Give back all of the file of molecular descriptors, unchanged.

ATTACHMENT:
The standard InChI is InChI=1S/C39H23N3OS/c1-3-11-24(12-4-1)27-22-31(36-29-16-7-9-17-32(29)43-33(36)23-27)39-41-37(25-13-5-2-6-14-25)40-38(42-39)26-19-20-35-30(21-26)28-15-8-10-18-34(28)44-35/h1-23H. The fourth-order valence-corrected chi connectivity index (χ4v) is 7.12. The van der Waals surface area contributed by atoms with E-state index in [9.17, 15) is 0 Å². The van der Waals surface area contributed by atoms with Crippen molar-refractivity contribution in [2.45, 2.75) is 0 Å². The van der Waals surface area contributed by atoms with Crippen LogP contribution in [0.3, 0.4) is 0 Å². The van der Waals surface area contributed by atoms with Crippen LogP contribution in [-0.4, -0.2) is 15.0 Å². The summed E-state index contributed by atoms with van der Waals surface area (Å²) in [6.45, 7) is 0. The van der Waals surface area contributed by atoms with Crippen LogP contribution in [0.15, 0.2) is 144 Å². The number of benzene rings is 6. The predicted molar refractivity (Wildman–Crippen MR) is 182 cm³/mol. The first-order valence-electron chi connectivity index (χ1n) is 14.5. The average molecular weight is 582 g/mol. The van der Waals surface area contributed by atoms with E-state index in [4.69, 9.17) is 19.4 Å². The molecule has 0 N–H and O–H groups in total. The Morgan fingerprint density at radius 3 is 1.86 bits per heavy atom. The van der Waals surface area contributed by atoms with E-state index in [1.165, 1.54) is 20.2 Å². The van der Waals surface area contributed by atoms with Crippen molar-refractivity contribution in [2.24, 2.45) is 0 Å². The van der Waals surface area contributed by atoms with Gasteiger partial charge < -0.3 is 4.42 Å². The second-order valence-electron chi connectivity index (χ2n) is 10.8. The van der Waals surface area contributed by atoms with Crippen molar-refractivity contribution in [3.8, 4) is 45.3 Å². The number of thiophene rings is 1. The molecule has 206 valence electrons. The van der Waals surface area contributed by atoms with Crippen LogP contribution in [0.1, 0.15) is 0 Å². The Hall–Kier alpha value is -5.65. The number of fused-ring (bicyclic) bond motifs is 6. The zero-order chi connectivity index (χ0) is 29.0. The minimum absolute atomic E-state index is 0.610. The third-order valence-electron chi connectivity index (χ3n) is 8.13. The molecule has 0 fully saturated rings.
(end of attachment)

The standard InChI is InChI=1S/C39H23N3OS/c1-3-11-24(12-4-1)27-22-31(36-29-16-7-9-17-32(29)43-33(36)23-27)39-41-37(25-13-5-2-6-14-25)40-38(42-39)26-19-20-35-30(21-26)28-15-8-10-18-34(28)44-35/h1-23H. The fourth-order valence-corrected chi connectivity index (χ4v) is 7.12. The van der Waals surface area contributed by atoms with E-state index in [9.17, 15) is 0 Å². The van der Waals surface area contributed by atoms with Crippen molar-refractivity contribution in [2.45, 2.75) is 0 Å². The van der Waals surface area contributed by atoms with Crippen LogP contribution in [0.3, 0.4) is 0 Å². The van der Waals surface area contributed by atoms with Crippen LogP contribution in [-0.4, -0.2) is 15.0 Å². The summed E-state index contributed by atoms with van der Waals surface area (Å²) in [6.45, 7) is 0. The van der Waals surface area contributed by atoms with Crippen LogP contribution in [0.15, 0.2) is 144 Å². The number of benzene rings is 6. The predicted molar refractivity (Wildman–Crippen MR) is 182 cm³/mol. The first-order valence-electron chi connectivity index (χ1n) is 14.5. The average molecular weight is 582 g/mol. The van der Waals surface area contributed by atoms with E-state index in [4.69, 9.17) is 19.4 Å². The molecule has 0 N–H and O–H groups in total. The Morgan fingerprint density at radius 3 is 1.86 bits per heavy atom. The van der Waals surface area contributed by atoms with E-state index in [1.165, 1.54) is 20.2 Å². The van der Waals surface area contributed by atoms with Crippen molar-refractivity contribution in [2.24, 2.45) is 0 Å². The van der Waals surface area contributed by atoms with Gasteiger partial charge < -0.3 is 4.42 Å². The second-order valence-electron chi connectivity index (χ2n) is 10.8. The van der Waals surface area contributed by atoms with Crippen molar-refractivity contribution in [3.8, 4) is 45.3 Å². The number of thiophene rings is 1. The molecule has 206 valence electrons. The van der Waals surface area contributed by atoms with Crippen LogP contribution in [0.1, 0.15) is 0 Å². The Hall–Kier alpha value is -5.65. The number of fused-ring (bicyclic) bond motifs is 6. The zero-order chi connectivity index (χ0) is 29.0. The minimum absolute atomic E-state index is 0.610. The third-order valence-electron chi connectivity index (χ3n) is 8.13. The molecule has 0 fully saturated rings.